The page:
Olympian Cam McEvoy: putting science into swimming
Elite swimmers talk about how they are “feeling” the water as their bodies glide through the H20 molecules. Australian Olympian Cameron McEvoy is “thinking” the water, too, and from myriad angles. A physics and applied mathematics student at Queensland’s Griffith University, McEvoy will identify a problem area with his stroke and come up with “five, six or seven different solutions to experiment with”, he says. “That application of the scientific method … slowly gets me that little bit better each time I get into the water.”
He will apply the graceful learnings from those experiments at the Rio 2016 Olympic Games in the 50m and 100m freestyle individual races, and also in the 4 x 200m freestyle and the 4 x 100m medley relays. With scientific rigour, McEvoy pulled out of the 200m contest, even though he’d earned a spot, deciding to focus on the 100m, given that he’s the world-record holder for that race in a textile suit, with a time of 47.04 seconds. (Brazilian César Cielo set the standing world record of 46.91 in 2009, in a then-legal but since-banned super suit.) Australia hasn’t won Olympic Games gold medal in the men’s 100m freestyle since Michael Wenden took the medal in Mexico City in 1968.
McEvoy, who lists his height in hydrogen atoms (more than 17 billion, which roughly equals 6 ft or 1.83m) and enjoys discussing hypothetical scenarios around the speed of light, could no doubt posit some interesting mathematical equations around the gold drought that he hopes to break.
“Not only is Cameron a great athlete, but he has a genuine passion and interest in technology and science,” says Geoff Culbert, president and chief executive of GE Australia, New Zealand and Papua New Guinea. “He’s a great role model for children, proving that you can have a passion for both sports and science.”
A visit to GE’s Global Research Center (GRC) in Rio de Janeiro figures large among Cam’s plans for when he’s finished his Olympic Games campaign. “GE is one of the first companies to establish purely research-based facilities around the world,” says McEvoy of the company’s nine GRCs. “From a scientific point of view, that’s extremely important … GE being one of the pioneers … and pushing innovative science along … that’s something really special.”
As to where science meets sport, McEvoy tells GE Reports that, “the pure application of science to sport over the past hundred years or so has seen many sports improve drastically”. And yet the 22-year-old regards swimming as being at “a very primitive stage”, in terms of the advances that science can help the sport achieve (aside from those super suits…). “We’re going to look back at this period now, when there hasn’t been much intervention of science, and just wonder why we didn’t do that … swimming has a lot more progress to go. We might be seeing people do times in the future which are right now thought to be purely, madly, impossible. So I like that.”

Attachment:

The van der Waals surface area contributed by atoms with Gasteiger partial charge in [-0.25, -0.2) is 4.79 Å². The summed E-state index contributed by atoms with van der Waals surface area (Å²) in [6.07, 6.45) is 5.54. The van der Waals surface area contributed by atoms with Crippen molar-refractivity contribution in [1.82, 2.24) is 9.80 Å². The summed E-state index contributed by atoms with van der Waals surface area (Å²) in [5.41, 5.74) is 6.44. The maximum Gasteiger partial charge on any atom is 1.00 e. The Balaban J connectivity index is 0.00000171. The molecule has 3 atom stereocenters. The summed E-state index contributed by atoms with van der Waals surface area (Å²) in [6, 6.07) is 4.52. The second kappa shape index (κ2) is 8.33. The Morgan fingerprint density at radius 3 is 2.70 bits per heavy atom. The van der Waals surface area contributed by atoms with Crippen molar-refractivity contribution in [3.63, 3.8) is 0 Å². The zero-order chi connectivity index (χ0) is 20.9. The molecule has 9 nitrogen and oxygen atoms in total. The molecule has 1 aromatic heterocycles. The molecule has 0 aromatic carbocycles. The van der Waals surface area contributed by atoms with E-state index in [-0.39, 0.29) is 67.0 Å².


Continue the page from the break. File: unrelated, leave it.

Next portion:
Although he took a gap year in 2012 to train for the London 2012 Olympic Games—his first, at the age of 17—McEvoy has since almost completed his undergraduate degree while training for Rio. A competitive swimmer since he was five years old, he reasons that juggling tertiary study and swimming is easier than doing the same juggle with high school work: “The work that I’m doing at uni is a bit more intense, but I don’t have to be there all day!” He simply loves mathematics and physics, and even in that gap year, he had time to dive into the theories of Einstein and Newton. “I got really motivated,” he says. “If I got to understand even 10% of the theories they put together, it was almost as if I got to be inside their brain … to know what the smartest humans were thinking at some point in their life.”
Once McEvoy has finished his undergraduate degree, he’ll move on to post-grad studies. “I want to place myself at the forefront of modern physics and try to make some type of budge to the bubble of knowledge that humans have… If I can make little dent … learning new things about what the universe does … that would be something really special.”
The swimmer also looks to the universe to centre himself before a big race, using a sci-fi trick: he imagines aliens looking down on the competition pool with puzzled expressions on their unearthly visages. “For Rio … I’ll imagine it when I’m stepping up … for the 100m freestyle. From our perspective, I’m diving in, I’m swimming, I’m trying to race the best I can. But hypothetically, if aliens happened to observe this 100m freestyle, they would think that we’re doing the most random thing in the world.” He says they’d be seeing this previously unknown lifeform diving into “a huge hole in the ground, filled with this liquid … and there are all these other life forms cheering for you… The Olympic Games is a huge event … but when you think about it like that, it takes away a little bit of the nerves when you go up to race. And it reinforces that it isonly swimming, and there’s much more to life outside of the pool.”
See you in the lab, Cam!
This article was originally posted on GE Reports Australia.